A Midlothian mother who expressed milk for her baby during a 268-mile race along the Pennine Way has broken the course record by more than 12 hours.
Jasmin Paris, 35, completed the Montane Spine Race – from Derbyshire to the Scottish borders – in 83 hours, 12 minutes and 23 seconds.
The vet, who lives at Gladhouse Reservoir, said the race was “brutal”.
Mrs Paris’ sponsor, inov-8, said her achievement was “one of the greatest stories” in the sport.
Competitors spend two-thirds of the race in the dark, while runners must carry all their own kit and supplies have no personal support team or runner with them on the course.
Mrs Paris told the BBC Scotland news website how despite having frozen breast milk at home before the race for her 14-month-old daughter, she expressed milk during the race to stop mastitis.
She said: “I had thought I would have stopped breast feeding by this point and tried when Rowan was one, but over Christmas she got two viruses and I had to go back to feeding her multiple times throughout the night to soothe her.
“Although my milk production diminished throughout the race, I did express at four out of the five checkpoints.
“The first night was the hardest for me mentally because I was away from my daughter, but as the race went on it got easier as I got used to being away from her.
“She was very bemused to see me on the finish line and has been very clingy today as if she is thinking I might go away again.”
Mrs Paris reached the finish line in Kirk Yetholm on Wednesday evening having started in Edale in the Derbyshire Peak District on Sunday.
She said that compared with other competitors, she had got off lightly with just a few blisters although her toenails were very sore and black and she feared she would lose at least her big toenails.
She said: “I was worried at the start of the race when I heard other runners saying they had taped their feet up as I hadn’t, but somehow I’ve not really had any problems with my feet apart from losing the skin between my toes.
“I think it comes from all the running I do, it’s toughened up my feet. I was running 100 miles a week in the run up to the race.
“I never thought I would do this race as I’ve heard it’s absolute torture but its good to set yourself a challenge because it’s exciting so I entered.
“I started thinking I could possibly win and it was exciting when it turned into a race and Eugeni was chasing me for 40 miles.
“A man was also popping up along the course telling me our split times, which made it really exciting and when Eugeni was entering one of the checkpoints and I was leaving I think it broke his morale.”
Competitors have one week to complete the gruelling race, which travels over hilly terrain and covers 43,000ft of climbing – more than Everest at 29,000ft.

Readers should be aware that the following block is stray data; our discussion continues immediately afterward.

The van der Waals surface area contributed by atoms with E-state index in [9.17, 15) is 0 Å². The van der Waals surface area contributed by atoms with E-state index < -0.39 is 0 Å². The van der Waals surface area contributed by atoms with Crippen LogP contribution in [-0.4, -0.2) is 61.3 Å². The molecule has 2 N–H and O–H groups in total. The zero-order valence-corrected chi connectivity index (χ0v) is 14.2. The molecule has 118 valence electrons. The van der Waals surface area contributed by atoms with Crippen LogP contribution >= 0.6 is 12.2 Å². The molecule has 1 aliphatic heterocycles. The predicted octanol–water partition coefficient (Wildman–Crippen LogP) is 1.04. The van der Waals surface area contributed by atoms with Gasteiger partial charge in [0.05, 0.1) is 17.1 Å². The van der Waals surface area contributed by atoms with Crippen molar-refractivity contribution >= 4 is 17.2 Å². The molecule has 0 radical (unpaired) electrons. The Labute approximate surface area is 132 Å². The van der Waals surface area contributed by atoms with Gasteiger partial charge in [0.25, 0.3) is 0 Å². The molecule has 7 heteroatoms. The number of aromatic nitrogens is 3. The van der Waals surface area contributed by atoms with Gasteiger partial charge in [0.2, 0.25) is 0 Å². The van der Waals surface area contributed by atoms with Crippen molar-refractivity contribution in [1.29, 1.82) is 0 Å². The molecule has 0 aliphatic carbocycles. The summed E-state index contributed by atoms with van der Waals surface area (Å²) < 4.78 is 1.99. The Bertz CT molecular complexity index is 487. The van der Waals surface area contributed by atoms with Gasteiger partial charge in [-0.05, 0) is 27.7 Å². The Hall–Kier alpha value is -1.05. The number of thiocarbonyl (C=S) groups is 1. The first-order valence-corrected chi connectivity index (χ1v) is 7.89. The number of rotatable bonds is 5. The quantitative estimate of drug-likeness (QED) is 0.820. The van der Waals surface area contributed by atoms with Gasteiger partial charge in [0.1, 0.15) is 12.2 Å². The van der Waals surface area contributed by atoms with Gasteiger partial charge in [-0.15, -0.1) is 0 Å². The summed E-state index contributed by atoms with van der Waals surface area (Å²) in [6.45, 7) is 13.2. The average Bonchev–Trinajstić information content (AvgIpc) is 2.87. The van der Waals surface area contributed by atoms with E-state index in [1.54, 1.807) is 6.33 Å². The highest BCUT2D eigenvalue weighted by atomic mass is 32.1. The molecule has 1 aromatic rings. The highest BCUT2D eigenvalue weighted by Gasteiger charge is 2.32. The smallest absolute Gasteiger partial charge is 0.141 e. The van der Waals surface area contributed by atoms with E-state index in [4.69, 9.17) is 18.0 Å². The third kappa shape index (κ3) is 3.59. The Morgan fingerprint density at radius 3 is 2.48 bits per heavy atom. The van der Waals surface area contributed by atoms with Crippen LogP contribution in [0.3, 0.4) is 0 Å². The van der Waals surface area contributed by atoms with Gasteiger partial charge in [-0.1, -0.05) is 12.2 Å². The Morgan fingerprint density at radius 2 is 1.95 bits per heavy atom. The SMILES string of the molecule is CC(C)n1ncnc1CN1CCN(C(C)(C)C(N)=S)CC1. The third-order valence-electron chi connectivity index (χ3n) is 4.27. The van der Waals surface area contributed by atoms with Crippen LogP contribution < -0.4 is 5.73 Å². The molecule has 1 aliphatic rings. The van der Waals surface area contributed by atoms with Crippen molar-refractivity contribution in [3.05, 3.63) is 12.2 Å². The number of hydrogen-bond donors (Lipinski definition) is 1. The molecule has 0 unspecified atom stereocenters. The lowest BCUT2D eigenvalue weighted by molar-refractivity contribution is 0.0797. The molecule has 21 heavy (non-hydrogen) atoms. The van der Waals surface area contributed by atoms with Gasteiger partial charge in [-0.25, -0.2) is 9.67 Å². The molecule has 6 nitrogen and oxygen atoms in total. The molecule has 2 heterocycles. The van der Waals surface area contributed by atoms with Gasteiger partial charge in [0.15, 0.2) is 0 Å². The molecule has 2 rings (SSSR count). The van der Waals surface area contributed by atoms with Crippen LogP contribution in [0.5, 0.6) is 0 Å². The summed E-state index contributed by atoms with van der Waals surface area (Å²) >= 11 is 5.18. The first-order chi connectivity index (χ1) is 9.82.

The Spine Race 2013 winner, Eugeni Rosello Sole, was forced to push his emergency button 6km before the end, which eliminated him from the race after becoming unwell from sleep deprivation.
During the entirety of the race, Mrs Paris only slept for three hours.
She said that by the last day, she was hallucinating on the Cheviots.
“I saw a pig in the heather, trees stretching and doing a morning workout in the woods, workmen doing stretches, a house appeared and I was very cold.
“There is not much of a comfort zone between a bad situation and an ok situation and I was aware I was pushing my limits but I know that’s what happens.
“It was the hardest race I’ve done due to the amount of time and weather wise, but I’m really happy because I gave it my best shot. I raced hard and gave it the best I could.
“It’s been a life affirming experience and it will take me a couple of weeks to recover from the effort and cost it took.”
Mrs Paris did the race during a week-long break from writing her PHD thesis, which she must hand in by the end of March.
Lee Procter, inov-8 ambassador team manager, said: “All of us here at inov-8 are so proud of Jasmin.
“She is not a professional, full-time athlete, but instead a down-to-earth, modest mum-of-one with an incredible talent and phenomenal strength, both physically and mentally.
“What she has achieved in this race in beating everyone of both sexes and setting a new overall course record is one of the greatest stories in the history of ultra-running as a sport.”
Scott Gilmour, The Montane Spine Race director, also said it was an “incredible feat”.
He said: “Never underestimate a competitor whether it’s a man or a woman. It’s the person’s dedication and attitude that drives results.
“Paris is a machine so this result is not a surprise to us, but what is brilliant is she carried all that expectation and pressure on her shoulders.
“She never got upset and was swan-like all the way to the end.”
He added: “The four-day record of 95 hours was really tough and we didn’t think it was possible to beat it due to sleep depravation, its incredible.
“She absolutely dictated the pace of the race, it’s an incredible feat.
“She’s such a figure head and such a champion and she will inspire others.”